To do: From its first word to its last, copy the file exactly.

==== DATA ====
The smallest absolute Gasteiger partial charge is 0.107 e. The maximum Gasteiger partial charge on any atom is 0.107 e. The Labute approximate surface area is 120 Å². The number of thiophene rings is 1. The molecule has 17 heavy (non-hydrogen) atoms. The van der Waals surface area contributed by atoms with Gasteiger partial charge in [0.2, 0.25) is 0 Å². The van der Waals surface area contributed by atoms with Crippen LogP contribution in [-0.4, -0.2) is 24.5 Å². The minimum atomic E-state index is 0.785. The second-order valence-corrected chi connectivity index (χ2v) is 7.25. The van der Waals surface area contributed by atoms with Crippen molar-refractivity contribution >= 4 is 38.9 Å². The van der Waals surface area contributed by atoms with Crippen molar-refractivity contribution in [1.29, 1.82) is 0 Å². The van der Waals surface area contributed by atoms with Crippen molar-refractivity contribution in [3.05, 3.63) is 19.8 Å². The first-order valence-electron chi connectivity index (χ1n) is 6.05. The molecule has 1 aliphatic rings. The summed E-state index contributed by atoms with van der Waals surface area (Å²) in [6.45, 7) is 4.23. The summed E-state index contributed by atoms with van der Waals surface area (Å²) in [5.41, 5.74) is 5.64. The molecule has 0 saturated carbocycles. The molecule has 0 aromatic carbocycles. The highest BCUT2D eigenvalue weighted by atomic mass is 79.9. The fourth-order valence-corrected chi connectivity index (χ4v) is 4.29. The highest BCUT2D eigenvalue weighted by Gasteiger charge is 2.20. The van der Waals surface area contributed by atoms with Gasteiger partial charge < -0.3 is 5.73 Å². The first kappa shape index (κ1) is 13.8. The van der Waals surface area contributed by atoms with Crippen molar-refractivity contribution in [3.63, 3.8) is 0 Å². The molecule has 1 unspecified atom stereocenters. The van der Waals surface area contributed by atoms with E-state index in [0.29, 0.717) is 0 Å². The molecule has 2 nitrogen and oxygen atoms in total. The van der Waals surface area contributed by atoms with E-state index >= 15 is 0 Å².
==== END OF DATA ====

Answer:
The smallest absolute Gasteiger partial charge is 0.107 e. The maximum Gasteiger partial charge on any atom is 0.107 e. The Labute approximate surface area is 120 Å². The number of thiophene rings is 1. The molecule has 17 heavy (non-hydrogen) atoms. The van der Waals surface area contributed by atoms with Gasteiger partial charge in [0.2, 0.25) is 0 Å². The van der Waals surface area contributed by atoms with Crippen LogP contribution in [-0.4, -0.2) is 24.5 Å². The minimum atomic E-state index is 0.785. The second-order valence-corrected chi connectivity index (χ2v) is 7.25. The van der Waals surface area contributed by atoms with Crippen molar-refractivity contribution >= 4 is 38.9 Å². The van der Waals surface area contributed by atoms with Crippen molar-refractivity contribution in [1.29, 1.82) is 0 Å². The van der Waals surface area contributed by atoms with Crippen molar-refractivity contribution in [3.05, 3.63) is 19.8 Å². The first-order valence-electron chi connectivity index (χ1n) is 6.05. The molecule has 1 aliphatic rings. The summed E-state index contributed by atoms with van der Waals surface area (Å²) in [6.45, 7) is 4.23. The summed E-state index contributed by atoms with van der Waals surface area (Å²) in [5.41, 5.74) is 5.64. The molecule has 0 saturated carbocycles. The molecule has 0 aromatic carbocycles. The highest BCUT2D eigenvalue weighted by atomic mass is 79.9. The fourth-order valence-corrected chi connectivity index (χ4v) is 4.29. The highest BCUT2D eigenvalue weighted by Gasteiger charge is 2.20. The van der Waals surface area contributed by atoms with Gasteiger partial charge < -0.3 is 5.73 Å². The first kappa shape index (κ1) is 13.8. The van der Waals surface area contributed by atoms with Crippen molar-refractivity contribution in [3.63, 3.8) is 0 Å². The molecule has 1 unspecified atom stereocenters. The van der Waals surface area contributed by atoms with E-state index in [0.29, 0.717) is 0 Å². The molecule has 2 nitrogen and oxygen atoms in total. The van der Waals surface area contributed by atoms with E-state index >= 15 is 0 Å².